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From probiotics to poetry: how Rachel Kelly keeps depression at bay

Kelly describes herself as a people-pleaser and yet 12 years ago she fled her own Christmas party, crushed by a deep depression. Now she's written 52 Small Steps to Happiness.

Rachel Kelly describes herself as a people-pleaser and yet 12 years ago she fled her own Christmas party, crushed by a deep depression. Hours later, she returned to her home in Notting Hill, west London, where her husband helped her to bed. The party continued downstairs – the Camerons and Osbornes were present, joined by the family’s other high-flying friends. “The struggle was over,” she wrote in her 2014 memoir, Black Rainbow. “I had tried and I had lost.”

Kelly’s suffering came as a surprise to many. A journalist at the Times, with a successful husband, beautiful house and healthy children, she had achieved everything she had wanted. But her mental health declined after the birth of her second child in 1997 and it took years of medication and therapy to recover.

Kelly’s latest book, Walking on Sunshine: 52 Small Steps to Happiness, describes the strategies that have helped her stay “calm and well” ever since. Drawing equally from science and art, each chapter (one for every week of the year) offers salves for both body and mind, from probiotics to poetry.

When we met one recent evening at a café near her home, Kelly barely remembered to drink her water, so eager was she to share her experiences. She hopes that her new book will be for “those of us who, at times, find life stressful, or who wish to try to feel a little steadier”. It’s the kind of book she wishes she had read before becoming ill. “I’m a believer in prevention rather than cure,” she said. “I do a lot of work in schools, where we have a massive problem with teenage mental health. What makes me feel so exhilarated is that there really are things you can do.”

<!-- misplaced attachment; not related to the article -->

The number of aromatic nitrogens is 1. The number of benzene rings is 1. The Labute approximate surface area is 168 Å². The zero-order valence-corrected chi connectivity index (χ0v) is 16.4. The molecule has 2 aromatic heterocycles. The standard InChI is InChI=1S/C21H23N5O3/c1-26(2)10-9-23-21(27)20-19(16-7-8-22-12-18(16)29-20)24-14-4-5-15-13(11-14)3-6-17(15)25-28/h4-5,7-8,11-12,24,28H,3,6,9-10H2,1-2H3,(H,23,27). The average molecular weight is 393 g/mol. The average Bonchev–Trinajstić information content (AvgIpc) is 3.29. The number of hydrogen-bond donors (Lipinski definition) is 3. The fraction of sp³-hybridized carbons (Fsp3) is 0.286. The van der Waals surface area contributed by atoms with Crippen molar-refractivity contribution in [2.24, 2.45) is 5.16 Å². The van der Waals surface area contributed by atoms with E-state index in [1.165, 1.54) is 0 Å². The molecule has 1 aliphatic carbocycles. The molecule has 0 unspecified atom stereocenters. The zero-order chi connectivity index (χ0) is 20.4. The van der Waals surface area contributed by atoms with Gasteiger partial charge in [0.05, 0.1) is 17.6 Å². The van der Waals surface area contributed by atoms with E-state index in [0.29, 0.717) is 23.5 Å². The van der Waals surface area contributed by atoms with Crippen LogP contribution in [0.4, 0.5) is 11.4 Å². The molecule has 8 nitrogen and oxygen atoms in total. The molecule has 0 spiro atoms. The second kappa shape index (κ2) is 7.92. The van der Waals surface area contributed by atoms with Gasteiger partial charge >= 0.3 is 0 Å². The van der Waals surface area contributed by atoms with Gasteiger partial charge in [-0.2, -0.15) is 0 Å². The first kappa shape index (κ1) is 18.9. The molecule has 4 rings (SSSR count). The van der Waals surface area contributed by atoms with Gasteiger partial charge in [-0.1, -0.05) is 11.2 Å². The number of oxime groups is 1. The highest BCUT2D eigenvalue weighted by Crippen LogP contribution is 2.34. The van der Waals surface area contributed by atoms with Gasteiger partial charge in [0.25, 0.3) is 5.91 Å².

Having seen depression from both sides, as a sufferer and a campaigner, she is acutely aware of the stigma that mental illness still carries, particularly among people working in middle-class jobs. “If you’re unemployed or facing real social deprivation, there’s an expectation that you might get depressed. But in that middle cohort – of lawyers, bankers, doctors – there’s a lot of pressure, yet it’s hard to admit you might be suffering.”

Challenging such stigmas is vital. The head of the charity Mind estimates that 75 per cent of people with mental health problems do not receive any treatment. The number of those who do has continued to rise: the NHS issued roughly 53 million prescriptions for antidepressants in 2013, an increase of a quarter in three years. In some cases “antidepressants can be life savers”, Kelly told me. For others, “it’s empowering to take responsibility for what you can do yourself”. In her own case, she found that useful strategies came not only from professionals but from family, friends, readers and those who took part in the workshops she runs. She has found the words of poets helpful. It was a poem, “Love (III)”, by the 17th-century clergyman George Herbert, that she credits with kick-starting her recovery: “Love bade me welcome. Yet my soul drew back.”

Pointing to work being done by the Royal College of Music and a new charity, ReLit, which promotes the use of imaginative literature in treating stress and anxiety, Kelly is hopeful that the bonds between well-being and the arts will grow.

“The NHS rightly has to be evidence-based,” she said, “but I’m absolutely certain that the arts have an important part to play in mental health and we’re beginning to see the research that proves it.” Though Kelly spoke cheerfully about her experiences, her present life is not without anxiety. Like anyone, she worries about the future. “I suppose if I wish for something, it’s for my children to avoid what I went through,” she said. “You wouldn’t wish depression on anyone.”

India Bourke is the New Statesman's editorial assistant.

This article first appeared in the 19 November 2015 issue of the New Statesman, The age of terror